1. A mapping utility

  2. support for controller shift

  3. Adopt Z wave tweaker as an official utility

  4. Full support for central scene commands, in particular the ability to create and manage scenes without having to use the button controller paradigm in a custom DTH. This should allow these devices to run locally in many cases. This becomes more important as more and more light switches are adopting central scene commands.

  5. fix whatever it is that causes support to tell people not to run Z wave repairs. :scream:

  6. A backup and restore utility (I recognize that this is a platform issue, not a zwave issue, but most of the competition have one.)

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#13

Spot on @JDRoberts. Hopefully ST will listen to those recommendations. They’ve all been desperately needed for quite some time.

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#14

+1. Z-Wave is very reliable when done properly.

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(Hal) #15

So, who does it reliably?

Right now I’m in the “Samsung typical user size” of about 10 to 14 devices. But that’s mainly because I’m keeping my spend rate down by buying a couple of switches at a time. Long term I expect to have 50 to 60 smart switches. And maybe a handful of roller shades. Probably not much else as I find the window and door sensors too ugly.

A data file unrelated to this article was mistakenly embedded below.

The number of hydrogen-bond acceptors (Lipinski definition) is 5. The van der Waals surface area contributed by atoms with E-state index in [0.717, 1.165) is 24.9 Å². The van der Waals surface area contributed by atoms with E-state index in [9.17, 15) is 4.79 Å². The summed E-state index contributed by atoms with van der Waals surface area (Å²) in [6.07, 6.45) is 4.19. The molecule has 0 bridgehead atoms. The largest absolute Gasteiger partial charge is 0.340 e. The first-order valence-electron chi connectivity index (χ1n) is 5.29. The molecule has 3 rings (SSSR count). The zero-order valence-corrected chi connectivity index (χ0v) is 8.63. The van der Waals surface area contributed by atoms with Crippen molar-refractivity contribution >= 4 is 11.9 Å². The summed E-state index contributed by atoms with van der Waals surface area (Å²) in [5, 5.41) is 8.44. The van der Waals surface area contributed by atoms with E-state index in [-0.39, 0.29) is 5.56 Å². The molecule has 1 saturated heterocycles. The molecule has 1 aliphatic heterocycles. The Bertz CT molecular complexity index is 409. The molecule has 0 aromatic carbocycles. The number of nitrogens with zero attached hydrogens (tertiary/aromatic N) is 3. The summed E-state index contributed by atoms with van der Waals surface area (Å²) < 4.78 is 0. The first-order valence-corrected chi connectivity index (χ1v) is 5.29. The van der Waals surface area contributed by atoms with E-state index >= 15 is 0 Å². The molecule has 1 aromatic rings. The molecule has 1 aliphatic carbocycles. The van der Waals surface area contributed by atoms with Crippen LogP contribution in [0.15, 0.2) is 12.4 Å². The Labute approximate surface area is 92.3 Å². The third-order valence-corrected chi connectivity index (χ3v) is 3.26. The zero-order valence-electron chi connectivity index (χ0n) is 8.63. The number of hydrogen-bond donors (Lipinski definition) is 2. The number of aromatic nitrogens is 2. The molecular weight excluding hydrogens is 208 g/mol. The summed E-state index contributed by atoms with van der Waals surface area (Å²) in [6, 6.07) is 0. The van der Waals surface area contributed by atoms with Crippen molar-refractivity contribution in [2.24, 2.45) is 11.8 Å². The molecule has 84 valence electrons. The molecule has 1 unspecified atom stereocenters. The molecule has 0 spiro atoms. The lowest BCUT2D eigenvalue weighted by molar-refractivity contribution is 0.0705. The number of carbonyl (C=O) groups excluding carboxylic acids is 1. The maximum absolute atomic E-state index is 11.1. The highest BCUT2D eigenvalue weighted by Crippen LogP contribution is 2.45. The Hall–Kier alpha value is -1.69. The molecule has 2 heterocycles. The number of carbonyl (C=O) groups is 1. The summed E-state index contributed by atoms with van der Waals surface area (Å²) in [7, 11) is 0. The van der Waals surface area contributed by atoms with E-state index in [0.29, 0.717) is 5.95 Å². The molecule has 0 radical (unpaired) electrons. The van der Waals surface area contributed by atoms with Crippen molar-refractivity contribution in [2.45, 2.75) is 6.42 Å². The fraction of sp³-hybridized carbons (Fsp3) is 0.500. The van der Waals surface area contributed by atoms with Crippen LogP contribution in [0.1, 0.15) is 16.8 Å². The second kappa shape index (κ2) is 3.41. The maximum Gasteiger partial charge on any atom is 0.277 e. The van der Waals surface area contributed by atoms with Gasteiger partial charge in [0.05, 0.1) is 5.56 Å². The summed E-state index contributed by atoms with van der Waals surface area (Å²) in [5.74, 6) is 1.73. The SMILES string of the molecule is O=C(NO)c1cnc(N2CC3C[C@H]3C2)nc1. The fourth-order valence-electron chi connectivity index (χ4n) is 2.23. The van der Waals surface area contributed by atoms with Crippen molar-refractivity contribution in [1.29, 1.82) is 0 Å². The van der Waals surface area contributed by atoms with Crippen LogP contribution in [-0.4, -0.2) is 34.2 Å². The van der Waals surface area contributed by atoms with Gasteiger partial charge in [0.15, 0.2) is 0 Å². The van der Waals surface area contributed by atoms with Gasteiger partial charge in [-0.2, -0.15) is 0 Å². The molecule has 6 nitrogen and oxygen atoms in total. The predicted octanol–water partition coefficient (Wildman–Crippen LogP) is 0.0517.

While building stuff out is a fun hobby, I’m not wanting troubleshooting and maintenance to become a full time job!

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#16

I ran a Fibaro HC2 for about 4-5 years and it was rock solid. Admittedly, most of the Z-Wave devices were also Fibaro, but it played nicely with 3rd party stuff too for the most part. The thing is, fundamentally it’s a local device - the cloud is really only for remote access for the app and integrations. All the Lua scripts that run the automations are executed locally, and it’s insanely fast. They’ve clearly optimised it very well.

Unfortunately it totally and spectacularly failed on me! Not sure what happened, but it’s now a brick :frowning: I suspect it’s a memory of motherboard failure, which isn’t really their fault.

On the flip side, it’s not perfect either. Very fast and reliable, but doesn’t do Zigbee, doesn’t integrate with much else, app is functional but getting a bit dated now and lacks customisation…

However, my HC2 dying made me revisit Home Assistant and it’s awesome. I might get a replacement HC2 to run my Z-Wave network, and integrate it and everything else (SmartThings, Nest, Sonos, Unifi etc) into Home Asssitant. Best of everything that way.